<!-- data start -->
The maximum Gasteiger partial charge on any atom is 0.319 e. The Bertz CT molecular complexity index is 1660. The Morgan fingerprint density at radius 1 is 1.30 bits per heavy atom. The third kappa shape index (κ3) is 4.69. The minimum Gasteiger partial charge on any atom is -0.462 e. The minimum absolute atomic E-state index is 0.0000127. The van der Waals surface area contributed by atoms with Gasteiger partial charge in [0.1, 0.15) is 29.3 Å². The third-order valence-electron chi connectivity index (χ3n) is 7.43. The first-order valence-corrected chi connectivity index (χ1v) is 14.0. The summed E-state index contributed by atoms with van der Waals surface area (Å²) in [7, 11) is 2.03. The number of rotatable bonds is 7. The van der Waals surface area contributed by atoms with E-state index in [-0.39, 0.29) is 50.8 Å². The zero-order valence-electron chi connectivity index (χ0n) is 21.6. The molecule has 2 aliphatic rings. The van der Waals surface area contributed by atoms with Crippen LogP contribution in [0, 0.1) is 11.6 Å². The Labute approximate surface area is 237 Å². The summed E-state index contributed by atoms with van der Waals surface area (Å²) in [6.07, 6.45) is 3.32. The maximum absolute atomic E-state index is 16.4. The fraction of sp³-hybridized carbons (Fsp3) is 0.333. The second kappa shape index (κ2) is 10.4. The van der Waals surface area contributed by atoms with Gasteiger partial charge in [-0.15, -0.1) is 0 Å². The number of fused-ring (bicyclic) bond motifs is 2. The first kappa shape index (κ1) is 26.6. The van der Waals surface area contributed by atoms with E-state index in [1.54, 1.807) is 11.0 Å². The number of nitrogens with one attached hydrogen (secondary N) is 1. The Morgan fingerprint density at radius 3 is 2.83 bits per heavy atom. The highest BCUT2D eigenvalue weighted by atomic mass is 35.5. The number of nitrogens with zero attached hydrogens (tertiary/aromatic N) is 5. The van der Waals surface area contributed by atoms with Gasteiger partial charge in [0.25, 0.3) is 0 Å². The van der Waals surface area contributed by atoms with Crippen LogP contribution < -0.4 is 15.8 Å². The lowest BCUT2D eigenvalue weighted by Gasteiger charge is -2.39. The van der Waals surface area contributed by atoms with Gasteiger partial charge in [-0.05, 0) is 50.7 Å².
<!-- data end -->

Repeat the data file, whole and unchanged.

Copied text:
The maximum Gasteiger partial charge on any atom is 0.319 e. The Bertz CT molecular complexity index is 1660. The Morgan fingerprint density at radius 1 is 1.30 bits per heavy atom. The third kappa shape index (κ3) is 4.69. The minimum Gasteiger partial charge on any atom is -0.462 e. The minimum absolute atomic E-state index is 0.0000127. The van der Waals surface area contributed by atoms with Gasteiger partial charge in [0.1, 0.15) is 29.3 Å². The third-order valence-electron chi connectivity index (χ3n) is 7.43. The first-order valence-corrected chi connectivity index (χ1v) is 14.0. The summed E-state index contributed by atoms with van der Waals surface area (Å²) in [7, 11) is 2.03. The number of rotatable bonds is 7. The van der Waals surface area contributed by atoms with E-state index in [-0.39, 0.29) is 50.8 Å². The zero-order valence-electron chi connectivity index (χ0n) is 21.6. The molecule has 2 aliphatic rings. The van der Waals surface area contributed by atoms with Crippen LogP contribution in [0, 0.1) is 11.6 Å². The Labute approximate surface area is 237 Å². The summed E-state index contributed by atoms with van der Waals surface area (Å²) in [6.07, 6.45) is 3.32. The maximum absolute atomic E-state index is 16.4. The fraction of sp³-hybridized carbons (Fsp3) is 0.333. The second kappa shape index (κ2) is 10.4. The van der Waals surface area contributed by atoms with Gasteiger partial charge in [-0.15, -0.1) is 0 Å². The number of fused-ring (bicyclic) bond motifs is 2. The first kappa shape index (κ1) is 26.6. The van der Waals surface area contributed by atoms with E-state index in [1.54, 1.807) is 11.0 Å². The number of nitrogens with one attached hydrogen (secondary N) is 1. The Morgan fingerprint density at radius 3 is 2.83 bits per heavy atom. The highest BCUT2D eigenvalue weighted by atomic mass is 35.5. The number of nitrogens with zero attached hydrogens (tertiary/aromatic N) is 5. The van der Waals surface area contributed by atoms with Gasteiger partial charge in [0.25, 0.3) is 0 Å². The van der Waals surface area contributed by atoms with Crippen LogP contribution < -0.4 is 15.8 Å². The lowest BCUT2D eigenvalue weighted by Gasteiger charge is -2.39. The van der Waals surface area contributed by atoms with Gasteiger partial charge in [-0.05, 0) is 50.7 Å².